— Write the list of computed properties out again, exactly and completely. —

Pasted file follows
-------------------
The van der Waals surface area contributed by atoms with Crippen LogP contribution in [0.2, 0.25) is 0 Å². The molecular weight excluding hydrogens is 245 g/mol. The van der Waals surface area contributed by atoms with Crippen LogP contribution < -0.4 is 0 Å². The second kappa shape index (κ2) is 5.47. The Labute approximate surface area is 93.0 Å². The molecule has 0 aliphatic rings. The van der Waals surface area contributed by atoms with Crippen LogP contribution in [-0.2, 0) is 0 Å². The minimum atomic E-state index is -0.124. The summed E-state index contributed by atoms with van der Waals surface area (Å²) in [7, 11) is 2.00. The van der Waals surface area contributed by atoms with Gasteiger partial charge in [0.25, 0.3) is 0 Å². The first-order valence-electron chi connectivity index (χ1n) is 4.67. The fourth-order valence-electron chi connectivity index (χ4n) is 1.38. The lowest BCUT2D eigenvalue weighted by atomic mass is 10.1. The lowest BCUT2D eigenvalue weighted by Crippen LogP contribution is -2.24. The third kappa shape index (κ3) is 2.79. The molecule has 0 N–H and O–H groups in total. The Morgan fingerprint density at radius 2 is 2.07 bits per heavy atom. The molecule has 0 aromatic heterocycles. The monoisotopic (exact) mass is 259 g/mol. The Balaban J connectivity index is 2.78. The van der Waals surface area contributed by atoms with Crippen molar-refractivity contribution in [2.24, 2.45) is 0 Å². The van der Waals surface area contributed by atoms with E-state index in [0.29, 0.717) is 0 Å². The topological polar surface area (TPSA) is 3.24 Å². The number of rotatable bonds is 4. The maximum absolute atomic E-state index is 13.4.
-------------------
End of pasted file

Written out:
The van der Waals surface area contributed by atoms with Crippen LogP contribution in [0.2, 0.25) is 0 Å². The molecular weight excluding hydrogens is 245 g/mol. The van der Waals surface area contributed by atoms with Crippen LogP contribution < -0.4 is 0 Å². The second kappa shape index (κ2) is 5.47. The Labute approximate surface area is 93.0 Å². The molecule has 0 aliphatic rings. The van der Waals surface area contributed by atoms with Crippen LogP contribution in [-0.2, 0) is 0 Å². The minimum atomic E-state index is -0.124. The summed E-state index contributed by atoms with van der Waals surface area (Å²) in [7, 11) is 2.00. The van der Waals surface area contributed by atoms with Gasteiger partial charge in [0.25, 0.3) is 0 Å². The first-order valence-electron chi connectivity index (χ1n) is 4.67. The fourth-order valence-electron chi connectivity index (χ4n) is 1.38. The lowest BCUT2D eigenvalue weighted by atomic mass is 10.1. The lowest BCUT2D eigenvalue weighted by Crippen LogP contribution is -2.24. The third kappa shape index (κ3) is 2.79. The molecule has 0 N–H and O–H groups in total. The Morgan fingerprint density at radius 2 is 2.07 bits per heavy atom. The molecule has 0 aromatic heterocycles. The monoisotopic (exact) mass is 259 g/mol. The Balaban J connectivity index is 2.78. The van der Waals surface area contributed by atoms with Crippen molar-refractivity contribution in [2.24, 2.45) is 0 Å². The van der Waals surface area contributed by atoms with E-state index in [0.29, 0.717) is 0 Å². The topological polar surface area (TPSA) is 3.24 Å². The number of rotatable bonds is 4. The maximum absolute atomic E-state index is 13.4.